Published On: Tue, Jan 30th, 2018

Insel Air passengers caught in ‘cycle of coming and going’

Insel-Air-MD80-FOTO-Insel-AirPHILIPSBURG - The Daily Herald of St. Maarten reported that irate Insel Air passengers, some stranded since Friday, with others forced to return to their hotels for a second day running, vented their frustration to ground handling staff on Monday when no aircraft was available again to fly to Curaçao and Bonaire.

Some passengers even discussed bringing a class action law suit against the beleaguered airline, citing a total absence of communication and interest in the welfare of its passengers. Somewhere between 50 and 100 passengers were reportedly affected on Monday, with frustration at the departure area almost turning physical.

“Every day passengers are piling up, and today no flight again,” one passenger told The Daily Herald. “Nobody is taking care of anything, and there’s virtually no information as to what is going on. We have been cajoling and threatening them to get some information on when a plane is coming. And they don’t want to charter a plane like they did last week when the other plane broke down.

“There was an alternative last time to send 30 on a KLM plane, but I hear KLM doesn’t want to do that again because it thinks Insel is on the verge of bankruptcy or is bankrupt.

“Meanwhile we are in a cycle of coming early to the airport, hanging around from 9:00am to 4:00pm, no one says anything, and then the flight is postponed or cancelled. Back to the hotel and same thing again next day. But enough is enough. This airline is liable.”

Another passenger said: “These ticketing agent girls don’t have a clue because they are waiting for instructions, probably from Curaçao. There is nobody showing up and saying I’m in charge and I’m going to take care of you. These girls are in tears because they feel helpless and it’s not their fault. This is about negligence and not informing us about what is really going on. That’s the bad thing. And they (management – Ed.) leave those girls to be caught in the crossfire.”

Passengers said they did receive lunch vouchers and complimentary transport.

“This is really a disgraceful way to treat tourists who should be taken care of. You can get away with it for one day, but not four days. The station manager was clearly avoiding the situation and never showed up,” the first passenger added.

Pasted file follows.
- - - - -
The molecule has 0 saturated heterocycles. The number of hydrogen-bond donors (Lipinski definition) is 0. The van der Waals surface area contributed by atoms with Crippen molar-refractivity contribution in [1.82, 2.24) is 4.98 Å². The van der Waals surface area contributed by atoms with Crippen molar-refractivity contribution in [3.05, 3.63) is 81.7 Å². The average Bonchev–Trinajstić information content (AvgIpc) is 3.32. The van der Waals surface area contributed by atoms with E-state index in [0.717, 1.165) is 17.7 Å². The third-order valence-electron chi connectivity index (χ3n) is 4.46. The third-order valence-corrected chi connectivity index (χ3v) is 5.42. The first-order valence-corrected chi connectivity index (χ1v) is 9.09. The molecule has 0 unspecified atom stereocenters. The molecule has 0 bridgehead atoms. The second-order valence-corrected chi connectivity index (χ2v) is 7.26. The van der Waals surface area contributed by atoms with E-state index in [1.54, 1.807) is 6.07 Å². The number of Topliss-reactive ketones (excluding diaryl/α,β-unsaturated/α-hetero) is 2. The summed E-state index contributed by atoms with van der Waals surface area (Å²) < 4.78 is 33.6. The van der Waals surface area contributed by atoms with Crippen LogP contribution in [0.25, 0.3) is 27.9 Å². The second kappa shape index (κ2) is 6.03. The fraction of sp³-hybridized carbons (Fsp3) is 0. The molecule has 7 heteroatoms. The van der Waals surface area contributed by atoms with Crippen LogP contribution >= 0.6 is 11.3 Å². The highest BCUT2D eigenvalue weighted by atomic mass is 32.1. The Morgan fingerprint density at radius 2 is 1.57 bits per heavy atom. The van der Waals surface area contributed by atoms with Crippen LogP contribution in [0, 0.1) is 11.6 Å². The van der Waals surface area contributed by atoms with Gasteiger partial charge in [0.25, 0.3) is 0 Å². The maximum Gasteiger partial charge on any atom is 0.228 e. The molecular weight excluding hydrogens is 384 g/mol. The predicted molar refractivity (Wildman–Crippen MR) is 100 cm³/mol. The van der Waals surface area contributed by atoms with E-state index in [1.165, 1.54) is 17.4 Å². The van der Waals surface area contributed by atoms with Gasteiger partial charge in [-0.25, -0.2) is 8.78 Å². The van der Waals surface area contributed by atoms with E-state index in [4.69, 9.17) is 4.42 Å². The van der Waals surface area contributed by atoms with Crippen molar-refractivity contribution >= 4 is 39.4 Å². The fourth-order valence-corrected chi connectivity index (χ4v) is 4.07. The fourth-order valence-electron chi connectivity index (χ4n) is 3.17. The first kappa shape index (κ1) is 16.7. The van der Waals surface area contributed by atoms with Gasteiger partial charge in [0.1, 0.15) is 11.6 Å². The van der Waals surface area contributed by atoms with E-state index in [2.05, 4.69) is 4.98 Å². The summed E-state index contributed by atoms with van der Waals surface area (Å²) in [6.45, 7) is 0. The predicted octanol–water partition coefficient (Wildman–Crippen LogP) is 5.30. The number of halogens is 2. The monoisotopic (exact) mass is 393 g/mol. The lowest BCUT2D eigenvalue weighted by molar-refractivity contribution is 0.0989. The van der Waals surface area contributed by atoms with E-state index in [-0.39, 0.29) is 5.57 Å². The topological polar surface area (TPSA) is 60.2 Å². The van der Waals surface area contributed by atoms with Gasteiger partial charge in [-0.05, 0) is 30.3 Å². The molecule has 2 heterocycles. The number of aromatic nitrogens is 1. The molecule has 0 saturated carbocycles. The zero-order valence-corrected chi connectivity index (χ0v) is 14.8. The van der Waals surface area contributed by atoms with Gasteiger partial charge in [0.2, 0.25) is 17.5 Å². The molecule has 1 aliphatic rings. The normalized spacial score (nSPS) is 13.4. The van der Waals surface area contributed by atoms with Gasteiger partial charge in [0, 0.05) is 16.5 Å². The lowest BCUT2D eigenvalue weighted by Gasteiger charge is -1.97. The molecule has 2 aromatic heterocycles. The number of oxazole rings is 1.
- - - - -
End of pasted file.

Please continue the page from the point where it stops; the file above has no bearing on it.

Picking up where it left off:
Later, Insel Station Manager Pascalle Wong-A-Foe gave assurance that the entire backlog of passengers would be flown out by Wednesday.

“A part for one of the Fokker aircraft we usually send to St. Maarten was missing. The mechanic from Venezuela did not make it as it closed the border, and that caused the issue for St. Maarten,” she explained. “But that Fokker is fixed now. Then the chartered jet could not make it because of a crew issue, but is now arriving tonight (Monday) and the Fokker is also arriving today (Tuesday).

“The reason the Fokker did not arrive Monday is because we also serve the ABC islands and to not lose that connectivity we are sending one chartered jet and two Fokker aircraft to clear the backlog out. I understand it is very inconvenient for the passengers who were counting on leaving today.

“It’s the only way, otherwise we lose the connectivity with the ABC islands. They are also important routes for the company to maintain. It’s difficult to schedule St. Maarten and ABC at the same time.”
Wong-A-Foe said passengers had been turning up at the airport without being called by the airline to do so.

“We need to work on our communication to passengers to prevent them making unnecessary trips to the airport. Some of them show up early without waiting for us to call them. But we are making lists, checking to see who we can send out on other airlines. We are doing our best to contact passengers, so they don’t have to sit and wait.”

She indicated with just one flight a day, Insel Air staff only work certain hours and handle other airlines.

“If a passenger shows up at 7:00am at the airport, they are not going to find anyone from Insel because it is not the regular schedule. Of course, it is something we want to change. But when it happens it means Insel staff are not yet available for the flight because the same staff are dealing with other flights.”

The chartered jet was due to arrive in St. Maarten at 11:00pm Monday night. The Fokker will also depart for Curaçao today with scheduled passengers, and another Fokker will be available if there are remaining passengers, Wong-A- Foe assured.

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